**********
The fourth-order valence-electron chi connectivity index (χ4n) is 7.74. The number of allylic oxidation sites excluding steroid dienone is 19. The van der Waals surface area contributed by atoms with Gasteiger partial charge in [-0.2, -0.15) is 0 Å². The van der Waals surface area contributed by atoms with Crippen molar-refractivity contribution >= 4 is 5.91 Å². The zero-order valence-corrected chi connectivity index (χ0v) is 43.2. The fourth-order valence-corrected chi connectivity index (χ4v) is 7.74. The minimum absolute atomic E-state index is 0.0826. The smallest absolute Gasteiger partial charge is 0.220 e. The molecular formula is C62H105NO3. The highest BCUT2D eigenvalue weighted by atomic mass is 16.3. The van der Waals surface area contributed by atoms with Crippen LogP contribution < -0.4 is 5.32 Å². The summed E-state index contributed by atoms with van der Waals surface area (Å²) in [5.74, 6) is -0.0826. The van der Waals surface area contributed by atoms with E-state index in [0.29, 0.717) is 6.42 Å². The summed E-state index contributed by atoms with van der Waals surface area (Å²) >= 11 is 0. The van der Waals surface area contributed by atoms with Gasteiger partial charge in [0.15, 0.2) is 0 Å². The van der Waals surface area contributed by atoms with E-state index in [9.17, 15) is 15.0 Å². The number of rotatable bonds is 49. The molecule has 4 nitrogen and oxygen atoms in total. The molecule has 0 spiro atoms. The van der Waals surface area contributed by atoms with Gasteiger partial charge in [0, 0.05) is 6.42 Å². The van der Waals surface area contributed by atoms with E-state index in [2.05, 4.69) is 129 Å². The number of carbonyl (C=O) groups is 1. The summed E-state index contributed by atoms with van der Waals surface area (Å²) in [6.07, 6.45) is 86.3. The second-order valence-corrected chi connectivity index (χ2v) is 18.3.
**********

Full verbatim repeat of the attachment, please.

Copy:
The fourth-order valence-electron chi connectivity index (χ4n) is 7.74. The number of allylic oxidation sites excluding steroid dienone is 19. The van der Waals surface area contributed by atoms with Gasteiger partial charge in [-0.2, -0.15) is 0 Å². The van der Waals surface area contributed by atoms with Crippen molar-refractivity contribution >= 4 is 5.91 Å². The zero-order valence-corrected chi connectivity index (χ0v) is 43.2. The fourth-order valence-corrected chi connectivity index (χ4v) is 7.74. The minimum absolute atomic E-state index is 0.0826. The smallest absolute Gasteiger partial charge is 0.220 e. The molecular formula is C62H105NO3. The highest BCUT2D eigenvalue weighted by atomic mass is 16.3. The van der Waals surface area contributed by atoms with Crippen LogP contribution < -0.4 is 5.32 Å². The summed E-state index contributed by atoms with van der Waals surface area (Å²) in [5.74, 6) is -0.0826. The van der Waals surface area contributed by atoms with E-state index in [0.29, 0.717) is 6.42 Å². The summed E-state index contributed by atoms with van der Waals surface area (Å²) >= 11 is 0. The van der Waals surface area contributed by atoms with Gasteiger partial charge in [0.15, 0.2) is 0 Å². The van der Waals surface area contributed by atoms with E-state index in [9.17, 15) is 15.0 Å². The number of rotatable bonds is 49. The molecule has 4 nitrogen and oxygen atoms in total. The molecule has 0 spiro atoms. The van der Waals surface area contributed by atoms with Gasteiger partial charge in [0, 0.05) is 6.42 Å². The van der Waals surface area contributed by atoms with E-state index in [2.05, 4.69) is 129 Å². The number of carbonyl (C=O) groups is 1. The summed E-state index contributed by atoms with van der Waals surface area (Å²) in [6.07, 6.45) is 86.3. The second-order valence-corrected chi connectivity index (χ2v) is 18.3.